By now it’s clear the zero-tolerance, lock-them-up crime-fighting strategies of the past have done little to stop the violence in Baltimore, where murders have topped 300 for the past six years straight. Instead, they created a system where even low-level offenders cycled in and out of prison, saddled with criminal records that left no real hope of getting an honest job that would allow a different way of life. For many, crime became a career because they saw few other options. The strategies did little for policing either, creating an environment ripe for abuse and building a wedge between officers and the community, who ideally should see police as their protectors, not adversaries.
That’s why it is refreshing to see Mayor Brandon Scott’s violence prevention draft plan, released Monday, take a holistic approach to addressing crime, treating it as a primarily public health issue, rather than one of law enforcement. Baltimore City Commissioner of Health Letitia Dzirasa led the citywide task force to come up with the framework, which centers on multiple city agencies working together on the issue. A newly created Mayor’s Office of Neighborhood Safety and Engagement would coordinate what Mayor Scott called an “all-hands-on-deck approach to building a safer Baltimore.”
Rather than a punitive approach to crime, the plan focuses on rehabilitation, prevention and intervention strategies. That means engaging city residents at the highest risk of being involved in gun violence before a shooting happens and creating a reentry council to help people once they leave prison. It also seeks to address the systemic issues that lead people to break the law in the first place. Create legitimate economic opportunities in communities, so young people won’t start peddling drugs. Keep kids in school, so they have better options in life. Steer juveniles who do end up in the juvenile justice system pipeline, to programs that lead them away from further trouble. As the mayor’s plan points out, historically, the city has over-invested in punitive approaches when it comes to young people, and in Baltimore, Black youth are overrepresented in the youth justice system. Address the trauma that residents develop just from the mere circumstance of living in violent neighborhoods.
We would just caution that the city not let the pendulum swing too far away from traditional policing. Certainly there are ways for police to do fewer of the duties that aren’t really crime-related, such as dealing with mental health crises. There are people in the mental health field much more qualified and better trained to talk someone down from a psychotic episode without pulling out a gun. That doesn’t mean we don’t want officers patrolling the streets. We would guess that residents still want police patrolling their neighborhoods, as well. They don’t want abusive and corrupt policing, but most people know that, when done right, policing keeps the city safe and encourages a mutual trust and cooperation among communities and law enforcement. That’s something the city direly needs for crime witnesses to feel comfortable coming forward, a critical component to solving cases and stopping more murders. There were 335 homicides in Baltimore last year. Gun violence is an epidemic in this city, and we need competent, collaborative policing to bring that to an end.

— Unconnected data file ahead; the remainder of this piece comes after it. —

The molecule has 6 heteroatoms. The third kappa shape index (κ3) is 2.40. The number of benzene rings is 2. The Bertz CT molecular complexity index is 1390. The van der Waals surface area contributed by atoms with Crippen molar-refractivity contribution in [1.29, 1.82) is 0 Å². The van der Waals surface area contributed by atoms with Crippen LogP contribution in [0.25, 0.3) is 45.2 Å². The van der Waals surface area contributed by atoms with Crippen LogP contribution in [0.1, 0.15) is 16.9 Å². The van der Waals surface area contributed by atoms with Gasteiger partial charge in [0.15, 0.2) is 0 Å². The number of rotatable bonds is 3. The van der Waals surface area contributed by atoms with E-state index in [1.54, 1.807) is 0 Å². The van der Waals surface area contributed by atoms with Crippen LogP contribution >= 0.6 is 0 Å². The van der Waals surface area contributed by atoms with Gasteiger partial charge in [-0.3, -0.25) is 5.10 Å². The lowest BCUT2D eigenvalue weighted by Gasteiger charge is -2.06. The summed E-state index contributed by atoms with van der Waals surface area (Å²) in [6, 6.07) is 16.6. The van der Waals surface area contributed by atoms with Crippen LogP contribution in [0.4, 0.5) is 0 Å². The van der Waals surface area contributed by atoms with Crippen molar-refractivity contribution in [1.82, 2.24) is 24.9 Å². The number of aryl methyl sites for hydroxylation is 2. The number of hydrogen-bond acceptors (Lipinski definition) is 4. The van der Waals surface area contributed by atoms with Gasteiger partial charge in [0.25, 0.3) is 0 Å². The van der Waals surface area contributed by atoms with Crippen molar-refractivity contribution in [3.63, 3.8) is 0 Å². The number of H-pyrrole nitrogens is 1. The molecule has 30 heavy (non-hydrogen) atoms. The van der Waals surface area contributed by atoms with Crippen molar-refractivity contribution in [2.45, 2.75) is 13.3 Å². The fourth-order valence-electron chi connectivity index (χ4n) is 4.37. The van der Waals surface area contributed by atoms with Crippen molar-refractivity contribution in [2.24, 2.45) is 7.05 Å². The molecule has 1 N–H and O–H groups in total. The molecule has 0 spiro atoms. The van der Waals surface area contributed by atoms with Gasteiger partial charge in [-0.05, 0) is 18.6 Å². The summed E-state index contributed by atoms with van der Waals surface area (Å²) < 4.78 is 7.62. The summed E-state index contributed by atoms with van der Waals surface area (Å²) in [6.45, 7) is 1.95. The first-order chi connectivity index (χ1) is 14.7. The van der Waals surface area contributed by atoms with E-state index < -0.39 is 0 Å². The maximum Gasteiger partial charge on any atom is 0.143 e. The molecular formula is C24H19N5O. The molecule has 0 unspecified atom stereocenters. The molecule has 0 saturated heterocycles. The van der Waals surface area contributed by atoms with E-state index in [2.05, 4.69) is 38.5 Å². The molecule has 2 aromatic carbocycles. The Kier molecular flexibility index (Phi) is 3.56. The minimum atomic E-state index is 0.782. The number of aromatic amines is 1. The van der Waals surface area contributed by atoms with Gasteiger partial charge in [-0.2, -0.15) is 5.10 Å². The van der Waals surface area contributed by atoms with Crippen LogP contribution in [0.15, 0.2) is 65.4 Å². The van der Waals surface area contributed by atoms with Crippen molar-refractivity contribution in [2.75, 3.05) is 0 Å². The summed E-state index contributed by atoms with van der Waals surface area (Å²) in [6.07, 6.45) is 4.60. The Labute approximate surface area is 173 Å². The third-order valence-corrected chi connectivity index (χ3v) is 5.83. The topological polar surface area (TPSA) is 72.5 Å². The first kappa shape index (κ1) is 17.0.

A call for more equitable policing often gets translated to mean the caller is anti-police, but that is simply not the case. We recognize the important role they play. And while the Baltimore Police Department was part of the task force that helped develop Mayor’s Scott crime plan, in the final version of it, we would like to hear more about the police department’s role in the holistic strategy.
Mayor Scott has asked for the community’s views on his crime vision, and we hope residents give him an earful. He will hold a series of public sessions, and residents can also fill out a web-based survey as well. Crime is by far consistently one of the most pressing issues residents say the city grapples with. It causes people to move to the suburbs and hurts the image of the city. Too often residents say their voices aren’t heard on the issue, so now is their chance. We also hope the outreach allows for a little more chipping away of the walls of distrust between the community and police. When people are engaged in the process, they should feel more invested in the stakes.
The Baltimore Sun editorial board — made up of Opinion Editor Tricia Bishop, Deputy Editor Andrea K. McDaniels and writer Peter Jensen — offers opinions and analysis on news and issues relevant to readers. It is separate from the newsroom.